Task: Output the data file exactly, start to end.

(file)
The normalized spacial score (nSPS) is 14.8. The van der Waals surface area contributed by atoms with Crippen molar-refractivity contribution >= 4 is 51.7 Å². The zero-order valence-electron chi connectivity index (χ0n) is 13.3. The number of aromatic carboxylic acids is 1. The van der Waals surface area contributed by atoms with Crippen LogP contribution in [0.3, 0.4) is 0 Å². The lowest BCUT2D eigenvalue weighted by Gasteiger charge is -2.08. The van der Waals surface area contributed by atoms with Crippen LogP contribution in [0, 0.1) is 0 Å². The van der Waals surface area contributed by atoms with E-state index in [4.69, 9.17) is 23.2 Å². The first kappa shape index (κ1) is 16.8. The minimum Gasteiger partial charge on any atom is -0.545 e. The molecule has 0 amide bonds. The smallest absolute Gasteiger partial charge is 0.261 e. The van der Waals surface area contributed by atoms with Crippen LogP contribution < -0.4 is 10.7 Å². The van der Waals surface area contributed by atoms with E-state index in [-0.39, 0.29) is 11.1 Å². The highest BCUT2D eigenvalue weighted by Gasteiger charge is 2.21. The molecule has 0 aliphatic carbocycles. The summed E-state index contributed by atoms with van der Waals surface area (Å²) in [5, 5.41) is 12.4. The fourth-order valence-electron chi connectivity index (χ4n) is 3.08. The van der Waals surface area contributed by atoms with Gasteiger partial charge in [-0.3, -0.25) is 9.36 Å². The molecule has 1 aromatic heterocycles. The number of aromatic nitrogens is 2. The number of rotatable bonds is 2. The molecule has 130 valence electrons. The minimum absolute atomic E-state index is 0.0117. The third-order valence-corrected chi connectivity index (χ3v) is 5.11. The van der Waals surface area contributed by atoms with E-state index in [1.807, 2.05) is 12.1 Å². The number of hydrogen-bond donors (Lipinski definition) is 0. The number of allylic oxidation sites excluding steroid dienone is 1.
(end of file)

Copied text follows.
The normalized spacial score (nSPS) is 14.8. The van der Waals surface area contributed by atoms with Crippen molar-refractivity contribution >= 4 is 51.7 Å². The zero-order valence-electron chi connectivity index (χ0n) is 13.3. The number of aromatic carboxylic acids is 1. The van der Waals surface area contributed by atoms with Crippen LogP contribution in [0.3, 0.4) is 0 Å². The lowest BCUT2D eigenvalue weighted by Gasteiger charge is -2.08. The van der Waals surface area contributed by atoms with Crippen LogP contribution in [0, 0.1) is 0 Å². The van der Waals surface area contributed by atoms with E-state index in [4.69, 9.17) is 23.2 Å². The first kappa shape index (κ1) is 16.8. The minimum Gasteiger partial charge on any atom is -0.545 e. The molecule has 0 amide bonds. The smallest absolute Gasteiger partial charge is 0.261 e. The van der Waals surface area contributed by atoms with Crippen LogP contribution < -0.4 is 10.7 Å². The van der Waals surface area contributed by atoms with E-state index in [-0.39, 0.29) is 11.1 Å². The highest BCUT2D eigenvalue weighted by Gasteiger charge is 2.21. The molecule has 0 aliphatic carbocycles. The summed E-state index contributed by atoms with van der Waals surface area (Å²) in [5, 5.41) is 12.4. The fourth-order valence-electron chi connectivity index (χ4n) is 3.08. The van der Waals surface area contributed by atoms with Gasteiger partial charge in [-0.3, -0.25) is 9.36 Å². The molecule has 1 aromatic heterocycles. The number of aromatic nitrogens is 2. The number of rotatable bonds is 2. The molecule has 130 valence electrons. The minimum absolute atomic E-state index is 0.0117. The third-order valence-corrected chi connectivity index (χ3v) is 5.11. The van der Waals surface area contributed by atoms with E-state index in [1.807, 2.05) is 12.1 Å². The number of hydrogen-bond donors (Lipinski definition) is 0. The number of allylic oxidation sites excluding steroid dienone is 1.